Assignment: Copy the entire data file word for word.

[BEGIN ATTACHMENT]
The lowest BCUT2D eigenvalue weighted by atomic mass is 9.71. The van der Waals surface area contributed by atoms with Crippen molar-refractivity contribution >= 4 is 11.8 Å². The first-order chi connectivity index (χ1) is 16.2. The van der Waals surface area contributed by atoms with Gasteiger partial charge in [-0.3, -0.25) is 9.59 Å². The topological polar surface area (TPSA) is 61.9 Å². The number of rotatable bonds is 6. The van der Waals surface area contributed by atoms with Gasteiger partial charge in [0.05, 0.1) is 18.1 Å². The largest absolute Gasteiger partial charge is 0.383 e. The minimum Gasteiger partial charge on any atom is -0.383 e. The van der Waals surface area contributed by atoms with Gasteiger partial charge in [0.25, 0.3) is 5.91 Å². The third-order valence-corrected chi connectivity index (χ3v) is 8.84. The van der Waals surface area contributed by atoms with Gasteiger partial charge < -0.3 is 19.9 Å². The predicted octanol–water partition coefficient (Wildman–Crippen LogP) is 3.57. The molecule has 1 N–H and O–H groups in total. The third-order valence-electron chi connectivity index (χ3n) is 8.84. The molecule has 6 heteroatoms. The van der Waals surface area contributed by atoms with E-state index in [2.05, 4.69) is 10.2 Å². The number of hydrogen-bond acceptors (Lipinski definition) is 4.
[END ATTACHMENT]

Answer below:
The lowest BCUT2D eigenvalue weighted by atomic mass is 9.71. The van der Waals surface area contributed by atoms with Crippen molar-refractivity contribution >= 4 is 11.8 Å². The first-order chi connectivity index (χ1) is 16.2. The van der Waals surface area contributed by atoms with Gasteiger partial charge in [-0.3, -0.25) is 9.59 Å². The topological polar surface area (TPSA) is 61.9 Å². The number of rotatable bonds is 6. The van der Waals surface area contributed by atoms with Gasteiger partial charge in [0.05, 0.1) is 18.1 Å². The largest absolute Gasteiger partial charge is 0.383 e. The minimum Gasteiger partial charge on any atom is -0.383 e. The van der Waals surface area contributed by atoms with Gasteiger partial charge in [0.25, 0.3) is 5.91 Å². The third-order valence-corrected chi connectivity index (χ3v) is 8.84. The van der Waals surface area contributed by atoms with Gasteiger partial charge < -0.3 is 19.9 Å². The predicted octanol–water partition coefficient (Wildman–Crippen LogP) is 3.57. The molecule has 1 N–H and O–H groups in total. The third-order valence-electron chi connectivity index (χ3n) is 8.84. The molecule has 6 heteroatoms. The van der Waals surface area contributed by atoms with E-state index in [2.05, 4.69) is 10.2 Å². The number of hydrogen-bond acceptors (Lipinski definition) is 4.